Welcome to the amateur era of disruption

At least in some parts of the world, we are suffering from intellectual inflation. Degrees are no longer good enough. MBA’s are increasingly common. Even Phd won’t necessarily guarantee anyone a job.We are at a point where the relationship between education and career is under threat. As I dislike theory and don’t remember much about university other than the social aspects, I for one am happy with this evolution.

Has anyone noticed?

I started university in 1994 and believe it or not, it wasn’t that common at the time either within my family or within the community we lived in. Most people tended to work more with their hands than their heads. At that stage, getting a degree seemed a guarantee of employment, irrespective of what the degree was in.

Fast forward to 2016. Airbnb hosts do not go to Hotel management school for 3-4 years. Uber drivers do not take the same rigorous exams as London cabi’s. Crowdsouring platforms are full of profiles of people who can help you with virtually anything from writing a business plan, editing a book, making a short film, designing a logo. Just take a look at https://www.fiverr.com as an example. It is possible that some of the people proposing their services actually have degrees or masters in communications, publication, graphic design or other areas but as a user of such services, I don’t look for it and I don’t really care.

In the second half of the 20th century we started to put higher level education as a barrier to entry to many fields which simply don’t require it. Today, they are slowly being removed as we are increasingly interested in the end result and not the qualifications of the person who gets us to it. The “credibility” label is gained through experience rather than a piece of paper. I coach businesses but consciously decided not to become a “certified coach”. My customers are happy and I enjoy what I do. My question to you, captive audience, is have you noticed and do you care?

I’m not suggesting that some professions shouldn’t be done by pro’s. Take this example:

Disruption will follow

Even if we leave education to one side, the amateur era is also going to impact lots of jobs for which degrees and masters are not necessarily essential. One example of this is the restaurant and catering profession. I’m sure many of you have heard about Menu next door. http://canalz.levif.be/expert/menu-next-door-le-uber-belge-des-traiteurs-14-09-15/video-normal-418455.html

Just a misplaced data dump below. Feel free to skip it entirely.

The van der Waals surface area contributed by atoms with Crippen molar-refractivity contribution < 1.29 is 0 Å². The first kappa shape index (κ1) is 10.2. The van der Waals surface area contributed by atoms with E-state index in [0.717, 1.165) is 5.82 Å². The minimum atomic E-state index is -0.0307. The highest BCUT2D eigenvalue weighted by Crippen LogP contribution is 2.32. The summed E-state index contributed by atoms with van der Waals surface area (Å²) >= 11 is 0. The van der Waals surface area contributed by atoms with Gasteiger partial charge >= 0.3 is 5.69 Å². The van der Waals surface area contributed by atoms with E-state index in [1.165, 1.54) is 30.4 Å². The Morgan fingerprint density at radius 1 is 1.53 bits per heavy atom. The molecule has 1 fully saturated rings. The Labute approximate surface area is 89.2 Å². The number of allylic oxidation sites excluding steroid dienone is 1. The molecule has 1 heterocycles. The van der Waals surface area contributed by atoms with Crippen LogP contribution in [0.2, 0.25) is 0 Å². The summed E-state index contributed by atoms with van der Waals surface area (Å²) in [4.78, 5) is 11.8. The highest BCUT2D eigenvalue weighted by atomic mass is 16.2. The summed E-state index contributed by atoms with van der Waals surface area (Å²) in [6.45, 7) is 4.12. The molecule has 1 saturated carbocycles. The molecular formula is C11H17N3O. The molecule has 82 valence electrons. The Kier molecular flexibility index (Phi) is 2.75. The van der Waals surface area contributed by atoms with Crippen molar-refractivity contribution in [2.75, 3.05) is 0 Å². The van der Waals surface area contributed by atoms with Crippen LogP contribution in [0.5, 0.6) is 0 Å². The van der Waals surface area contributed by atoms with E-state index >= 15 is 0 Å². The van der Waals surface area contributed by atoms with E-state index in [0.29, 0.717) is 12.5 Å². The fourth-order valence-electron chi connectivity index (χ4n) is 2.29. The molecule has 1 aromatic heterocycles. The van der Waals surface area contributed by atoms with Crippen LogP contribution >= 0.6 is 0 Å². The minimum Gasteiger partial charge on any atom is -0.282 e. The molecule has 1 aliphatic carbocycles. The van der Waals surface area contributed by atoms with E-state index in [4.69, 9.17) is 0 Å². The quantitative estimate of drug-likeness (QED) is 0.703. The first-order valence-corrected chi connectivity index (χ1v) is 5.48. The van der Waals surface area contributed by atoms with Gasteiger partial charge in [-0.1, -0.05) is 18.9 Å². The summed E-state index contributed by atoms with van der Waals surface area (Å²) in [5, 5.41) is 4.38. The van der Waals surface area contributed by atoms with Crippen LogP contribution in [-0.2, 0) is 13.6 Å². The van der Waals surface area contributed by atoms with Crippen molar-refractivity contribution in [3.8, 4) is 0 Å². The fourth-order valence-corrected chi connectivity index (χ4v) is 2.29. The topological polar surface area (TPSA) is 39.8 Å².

The concept is explained in French in the film but basically, rather than going to the restaurant or ordering take-away, you can simply order your evening dinner from your neighbour who is a passionate chef without necessarily ever having been trained in it.

Another example which I will do a specific blog on in the future is Bees Coop, a cooperative supermarket where the customers are also the employees

What would be the impact on Tesco’s, Carrefour, Delhaize etc… if they were to try and adapt such a model?

It is the old debate about the dangers of disruptive innovation. New jobs will be created. Old jobs will disappear. Old rules will need to be rewritten as they simply won’t work in the amateur era. Consumers are starting to care less about your qualifications and more about why you do what you do and how you do it.

The impact on entrepreneurship

One study I read about Uber highlighted that in most cases, the people driving the cars have other jobs. It is the same for Airbnb hosts. This is leading us to a model where we have multiple sources of income. Another point which was made in the report was that Uber had more young drivers (25-35 yrs old) and more women and therefore this disruption also results in opening up professions to sectors which previously didn’t access them. Whether all of this is good or bad depends on whether or not you are a taxi driver, somebody looking for a cheaper ride, someone looking for additional sources of income etc… I don’t wish to judge, simply to understand.

I believe that one of the consequences of the amateur era will be a growth in entrepreneurship as the barrier to entry to try new business ideas is falling off the cliff. Europe has relatively low levels of entrepreneurship and Belgium is one of the worst pupils so this is good news, particularly for me as I love coaching entrepreneurs.

What are your thoughts. Lowering the barriers of entry is good or bad for the economy and society? How will governments, regulators be able to cope as they are ill equipped to move at the pace of innovation?

Leave a Reply

Fill in your details below or click an icon to log in:

WordPress.com Logo

You are commenting using your WordPress.com account. Log Out / Change )

Twitter picture

You are commenting using your Twitter account. Log Out / Change )

Facebook photo

You are commenting using your Facebook account. Log Out / Change )

Google+ photo

You are commenting using your Google+ account. Log Out / Change )

Connecting to %s